The folding tells us something interesting.  The folds in the above photo are smooth, meaning that this probably slumped slowly while it was still ductile.  Portions of the cliff have sharp folds where the rock broke, indicating that those deformations most likely happened more rapidly and after the stone had lost much of its ductility.

Red and greenish/blue indicate iron, either in oxodised or reduced form

Red and greenish/blue indicate iron, either in oxidised or reduced form

Much of the chert here is red, but there are many patches of vibrant blue-green and aqua as well.  The colors in chert indicate trace amounts of other minerals.  The red and the lovely greenish-blue are both indicators of iron, the red indicating that the iron has oxidised, the blue-green that it has been reduced (had the oxygen removed from it).  This is similar to the mottled gleying that one sees in wetland clay soils.  I am particularly fond of the blue and green colors in chert, perhaps because they are a bit more rare than the red.

Close-up of blue/green chert bands

Close-up of blue/green chert bands

The hardness of the chert leads to beaches with an interesting texture of sand, more like tiny glossy pebbles than the standard sand.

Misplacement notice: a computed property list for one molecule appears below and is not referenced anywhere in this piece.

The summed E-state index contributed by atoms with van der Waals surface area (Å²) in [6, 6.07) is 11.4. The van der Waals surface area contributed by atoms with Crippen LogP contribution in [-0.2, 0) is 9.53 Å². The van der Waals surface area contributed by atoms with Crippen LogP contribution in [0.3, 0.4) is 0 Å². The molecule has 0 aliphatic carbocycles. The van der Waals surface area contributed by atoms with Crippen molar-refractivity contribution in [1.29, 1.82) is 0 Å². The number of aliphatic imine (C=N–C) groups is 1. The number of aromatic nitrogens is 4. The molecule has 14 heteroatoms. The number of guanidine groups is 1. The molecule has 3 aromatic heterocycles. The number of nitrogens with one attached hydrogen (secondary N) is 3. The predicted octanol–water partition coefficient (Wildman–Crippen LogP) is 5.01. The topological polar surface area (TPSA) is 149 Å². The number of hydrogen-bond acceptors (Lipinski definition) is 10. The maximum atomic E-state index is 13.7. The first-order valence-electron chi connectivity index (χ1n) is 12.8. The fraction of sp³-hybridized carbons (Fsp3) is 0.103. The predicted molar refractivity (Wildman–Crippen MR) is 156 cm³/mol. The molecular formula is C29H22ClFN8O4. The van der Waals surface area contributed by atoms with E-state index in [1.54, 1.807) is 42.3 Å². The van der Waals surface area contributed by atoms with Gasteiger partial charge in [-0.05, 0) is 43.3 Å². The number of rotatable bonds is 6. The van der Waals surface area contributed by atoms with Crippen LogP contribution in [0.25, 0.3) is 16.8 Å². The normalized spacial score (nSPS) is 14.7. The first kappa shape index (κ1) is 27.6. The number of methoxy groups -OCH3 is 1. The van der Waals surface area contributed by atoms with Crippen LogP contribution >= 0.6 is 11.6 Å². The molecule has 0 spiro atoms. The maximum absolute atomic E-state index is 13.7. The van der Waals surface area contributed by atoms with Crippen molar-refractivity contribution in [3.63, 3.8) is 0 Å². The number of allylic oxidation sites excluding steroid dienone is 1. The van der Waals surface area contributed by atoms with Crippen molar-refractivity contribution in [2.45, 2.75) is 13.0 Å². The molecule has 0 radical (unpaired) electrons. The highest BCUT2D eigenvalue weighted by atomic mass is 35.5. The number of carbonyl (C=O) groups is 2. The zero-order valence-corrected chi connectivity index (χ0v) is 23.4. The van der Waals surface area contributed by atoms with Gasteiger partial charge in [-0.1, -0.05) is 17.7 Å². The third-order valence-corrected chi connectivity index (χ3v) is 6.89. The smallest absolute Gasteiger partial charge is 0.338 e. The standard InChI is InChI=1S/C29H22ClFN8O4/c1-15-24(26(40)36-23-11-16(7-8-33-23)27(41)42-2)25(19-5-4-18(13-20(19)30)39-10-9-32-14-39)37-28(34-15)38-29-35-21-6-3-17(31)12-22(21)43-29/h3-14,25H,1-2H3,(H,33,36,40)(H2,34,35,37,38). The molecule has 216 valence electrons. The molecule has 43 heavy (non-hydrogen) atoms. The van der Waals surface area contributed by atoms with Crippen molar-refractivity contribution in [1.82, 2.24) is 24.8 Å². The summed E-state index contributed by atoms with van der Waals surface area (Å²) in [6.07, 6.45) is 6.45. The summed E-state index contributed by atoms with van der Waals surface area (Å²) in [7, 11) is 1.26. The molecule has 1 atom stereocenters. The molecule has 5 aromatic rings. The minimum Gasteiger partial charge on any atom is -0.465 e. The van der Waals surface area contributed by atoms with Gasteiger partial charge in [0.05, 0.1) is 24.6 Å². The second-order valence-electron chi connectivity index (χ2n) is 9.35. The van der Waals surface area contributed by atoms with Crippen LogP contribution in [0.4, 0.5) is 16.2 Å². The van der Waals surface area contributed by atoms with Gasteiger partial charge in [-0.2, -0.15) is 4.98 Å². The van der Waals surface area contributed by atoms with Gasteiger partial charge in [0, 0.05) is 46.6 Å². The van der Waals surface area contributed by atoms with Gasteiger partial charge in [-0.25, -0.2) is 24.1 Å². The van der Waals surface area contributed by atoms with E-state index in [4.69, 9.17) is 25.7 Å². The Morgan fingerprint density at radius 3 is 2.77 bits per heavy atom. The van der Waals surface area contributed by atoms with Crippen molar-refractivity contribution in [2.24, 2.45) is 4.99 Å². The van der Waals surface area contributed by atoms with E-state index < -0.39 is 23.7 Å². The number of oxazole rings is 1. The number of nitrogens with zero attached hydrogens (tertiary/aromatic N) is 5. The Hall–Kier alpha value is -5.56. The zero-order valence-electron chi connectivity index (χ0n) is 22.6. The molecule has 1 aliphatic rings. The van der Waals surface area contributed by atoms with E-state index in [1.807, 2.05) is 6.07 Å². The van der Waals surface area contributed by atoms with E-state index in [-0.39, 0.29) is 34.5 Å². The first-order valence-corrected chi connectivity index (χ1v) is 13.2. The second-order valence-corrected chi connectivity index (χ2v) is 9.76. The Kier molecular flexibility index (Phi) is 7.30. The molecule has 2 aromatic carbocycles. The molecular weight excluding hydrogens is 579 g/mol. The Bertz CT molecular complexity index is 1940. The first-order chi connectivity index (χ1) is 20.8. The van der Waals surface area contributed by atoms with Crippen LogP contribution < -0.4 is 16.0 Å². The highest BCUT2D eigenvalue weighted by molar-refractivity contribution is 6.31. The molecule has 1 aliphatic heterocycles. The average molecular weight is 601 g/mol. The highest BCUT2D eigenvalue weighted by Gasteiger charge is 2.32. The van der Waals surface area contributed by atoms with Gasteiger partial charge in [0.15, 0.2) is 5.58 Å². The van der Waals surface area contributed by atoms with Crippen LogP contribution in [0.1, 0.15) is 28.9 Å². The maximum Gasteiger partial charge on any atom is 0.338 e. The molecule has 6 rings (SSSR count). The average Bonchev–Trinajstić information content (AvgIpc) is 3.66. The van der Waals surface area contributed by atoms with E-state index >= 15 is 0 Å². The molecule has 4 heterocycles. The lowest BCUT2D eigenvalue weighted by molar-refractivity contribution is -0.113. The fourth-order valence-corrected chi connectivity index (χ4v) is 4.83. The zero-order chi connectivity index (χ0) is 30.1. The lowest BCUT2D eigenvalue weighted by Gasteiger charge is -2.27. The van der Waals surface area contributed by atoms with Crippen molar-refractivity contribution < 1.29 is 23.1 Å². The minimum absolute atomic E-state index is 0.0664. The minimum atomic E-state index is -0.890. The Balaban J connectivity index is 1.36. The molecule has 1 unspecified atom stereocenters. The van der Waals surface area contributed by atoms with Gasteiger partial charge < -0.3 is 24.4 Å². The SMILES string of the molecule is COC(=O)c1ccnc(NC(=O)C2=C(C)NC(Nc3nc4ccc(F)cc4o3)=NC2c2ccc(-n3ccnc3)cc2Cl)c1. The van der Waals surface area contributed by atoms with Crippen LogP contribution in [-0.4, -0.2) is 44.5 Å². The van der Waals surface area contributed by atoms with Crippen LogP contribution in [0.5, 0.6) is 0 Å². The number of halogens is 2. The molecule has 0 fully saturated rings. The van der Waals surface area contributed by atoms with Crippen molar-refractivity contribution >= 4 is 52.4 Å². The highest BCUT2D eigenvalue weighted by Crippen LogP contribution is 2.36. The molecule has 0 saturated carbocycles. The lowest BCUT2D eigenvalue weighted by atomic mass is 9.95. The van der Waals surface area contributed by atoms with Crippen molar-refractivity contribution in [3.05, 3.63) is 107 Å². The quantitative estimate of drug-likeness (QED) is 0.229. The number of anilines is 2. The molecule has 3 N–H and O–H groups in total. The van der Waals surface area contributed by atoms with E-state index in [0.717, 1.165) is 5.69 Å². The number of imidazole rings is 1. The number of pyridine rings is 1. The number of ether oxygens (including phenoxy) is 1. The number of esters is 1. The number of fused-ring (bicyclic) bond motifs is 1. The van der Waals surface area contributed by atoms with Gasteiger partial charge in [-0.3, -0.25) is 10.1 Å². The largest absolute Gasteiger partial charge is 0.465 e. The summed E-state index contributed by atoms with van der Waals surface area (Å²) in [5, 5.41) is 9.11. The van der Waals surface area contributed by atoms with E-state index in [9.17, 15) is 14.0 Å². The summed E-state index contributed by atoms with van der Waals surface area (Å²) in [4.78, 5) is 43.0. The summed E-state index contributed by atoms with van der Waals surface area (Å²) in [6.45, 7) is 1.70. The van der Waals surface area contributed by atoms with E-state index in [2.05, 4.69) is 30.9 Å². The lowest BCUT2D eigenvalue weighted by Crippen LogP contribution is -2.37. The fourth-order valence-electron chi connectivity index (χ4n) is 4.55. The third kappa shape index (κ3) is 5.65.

Chert sand

Chert sand

The combination of colors on the cliffs, beach, sky, and ocean make for a nice combination as well.

Tennessee Valley beach in the Marin Headlands

Tennessee Valley beach in the Marin Headlands

We have been using chert for nearly as long as we have been using tools, close to 2 million years now with no sign of slowing down.  If our species had a birthstone it would probably be chert.


7 comments on “Chert – the birthstone of our species

  1. kevin cosgrove says:

    thanks for your blog… saw lots of fractured chert but no conchoidal fractures ? I agree, chert is a wonderful material.

    • EarthKnight says:

      Hi Kevin, glad you like the blog,

      To produce conchoidal fractures takes a specific kind of strike and a chert with few internal fractures or inclusions. The chert in these specific photos has been uplifted, folded, and squeezed so much that it is full of tiny cracks that inhibit the formation of a good, smooth conchoidal fracture.